Virgin Media needed to know when to talk about themselves and when to make it about the customer. We redefined their OMFG attitude, developing an easy new system to help them do things in the right way, at the right time.
They came to us in a strong position, having just achieved their 11th straight quarter of growth with a broadband service that was light-years ahead of the competition.
Now Virgin Media wanted a new logo – one that would ensure they continued to stand out in an increasingly competitive market. But looking at their visual output, it was clear to us that the logo wasn't the problem.
The problem was that they had no system in place to help with visual briefs, meaning they were reinventing the wheel with each campaign. This resulted in communications that – as a whole – had a visual consistency, rather than a visual coherence. The difference here was subtle yet critical – their communications didn't need to look exactly the same. What was important was that everything felt right as a whole.
We set up a series of five sessions with different sets of stakeholders, which we called ‘Mission Control’. Groups of Virgin Media’s people – agency partners, HR, internal brand and marketing teams – came over to our offices, where we audited their print and digital output. In all, around 5,000 pieces, dating back 6 years.
“Some of Virgin Media's comms stood head and shoulders above others, and these superior pieces all felt non-corporate. It was clear from the outset that they needed an ‘uncorporate identity’.” James Titterton, Wolff Olins
These sessions helped Virgin Media's people to air their concerns, which in turn helped us to form a stronger picture of exactly what needed fixing. We put our thoughts into a book that was circulated within Virgin Media, before it grew into a new brief – one that really cut to the chase.
The new brief asked:
1) what was the attitude that ran through Virgin Media?
2) how could we enable them to respond quicker and in the right way?
3) how could we bring that to life in VM's applications?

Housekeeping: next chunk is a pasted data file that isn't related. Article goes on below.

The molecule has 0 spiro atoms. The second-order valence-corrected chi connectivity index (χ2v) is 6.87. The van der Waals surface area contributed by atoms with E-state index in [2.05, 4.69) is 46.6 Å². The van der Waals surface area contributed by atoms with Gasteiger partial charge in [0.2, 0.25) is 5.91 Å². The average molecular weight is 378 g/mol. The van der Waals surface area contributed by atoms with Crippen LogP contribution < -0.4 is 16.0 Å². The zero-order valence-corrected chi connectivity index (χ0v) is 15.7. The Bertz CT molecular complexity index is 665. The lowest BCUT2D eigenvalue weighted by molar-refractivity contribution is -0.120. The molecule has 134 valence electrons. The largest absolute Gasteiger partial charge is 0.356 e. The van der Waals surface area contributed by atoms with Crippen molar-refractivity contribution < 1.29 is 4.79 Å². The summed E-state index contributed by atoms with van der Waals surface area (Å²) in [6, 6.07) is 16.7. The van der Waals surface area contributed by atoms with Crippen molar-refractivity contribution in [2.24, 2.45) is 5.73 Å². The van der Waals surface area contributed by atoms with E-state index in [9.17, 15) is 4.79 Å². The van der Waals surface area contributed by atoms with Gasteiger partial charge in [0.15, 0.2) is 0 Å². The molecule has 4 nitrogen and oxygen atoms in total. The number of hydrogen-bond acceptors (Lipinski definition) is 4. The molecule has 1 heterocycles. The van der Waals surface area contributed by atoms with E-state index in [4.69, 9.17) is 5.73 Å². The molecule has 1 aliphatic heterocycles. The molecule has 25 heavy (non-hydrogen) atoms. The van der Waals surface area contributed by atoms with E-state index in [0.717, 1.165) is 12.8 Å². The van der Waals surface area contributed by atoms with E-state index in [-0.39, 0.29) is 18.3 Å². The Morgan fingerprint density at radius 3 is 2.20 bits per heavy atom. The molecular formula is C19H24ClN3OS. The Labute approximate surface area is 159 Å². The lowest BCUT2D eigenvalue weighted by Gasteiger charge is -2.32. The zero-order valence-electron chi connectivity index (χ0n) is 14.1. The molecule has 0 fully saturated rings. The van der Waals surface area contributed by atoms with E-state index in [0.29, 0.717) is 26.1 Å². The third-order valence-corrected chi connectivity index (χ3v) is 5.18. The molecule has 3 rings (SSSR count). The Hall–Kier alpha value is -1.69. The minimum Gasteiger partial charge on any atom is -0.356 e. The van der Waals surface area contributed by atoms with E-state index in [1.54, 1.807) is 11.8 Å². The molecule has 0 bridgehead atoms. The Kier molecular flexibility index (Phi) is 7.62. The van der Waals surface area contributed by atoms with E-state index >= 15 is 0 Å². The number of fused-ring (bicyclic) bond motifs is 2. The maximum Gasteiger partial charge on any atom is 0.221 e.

With respect to Virgin Media's attitude, clearly it needed to be present in everything they did, but what exactly was 'it'? We worked to articulate a new brand personality: open-minded, fun and generous. Or 'OMFG'. This easy and playful acronym identified the key ingredients that needed to be present – to varying degrees – in future briefs.
Some situations would require more fun; others, more generosity, or open-mindedness. But the three elements would always be present. This also helped them to live closer to the identity of Virgin Group: "don't just play the game, change it for good".
With their attitude established, how were they now going to use it? It was clear that all of their communication needs sat on a scale, between highly-personalised at one end, and mass-market at the other. So we created a distinct visual identity system that gave them the flexibility to create communications to fit the range of situations they would encounter. We described this system as: "a little bit of us and a little bit of you".
Some direct marketing situations called for more focus on the customer, and less on Virgin Media ("more of you, less of us"); at other times, with billboard advertising for example, this balance would be reversed ("more of us, less of you"). In other instances, it might sit somewhere in between. But the key benefit of the system was that it would explicitly ask the question at the most valuable time: just as the brief was being written.
“Wolff Olins are a hugely valuable partner. Their work helps us to get more from our creative briefs and, ultimately, more from our communications.” Adrian Spooner, Virgin Media Head of Brand
Everything we did was tested live against incoming briefs. In the absence of large budgets, this avoided big spending on behind-the-scenes testing, as well as providing real-life proof-points with which to assess and further hone the work.
“The Wolff Olins team won me over. Passionate, smart, warm and committed to change for good. I enjoy working with them and no matter what challenge we face, we deliver.” Adrian Spooner, Virgin Media Head of Brand
Virgin Media are already using their new system to communicate with more focus: to do things in the right way, at the right time. They are able to talk about themselves and what they stand for, when required. And they can allow their identity to be more responsive, when talking directly to the customer.
The business is also now able to take communications to market in a quicker and more efficient way, using beta squads to test live briefs against the system before they are finalised.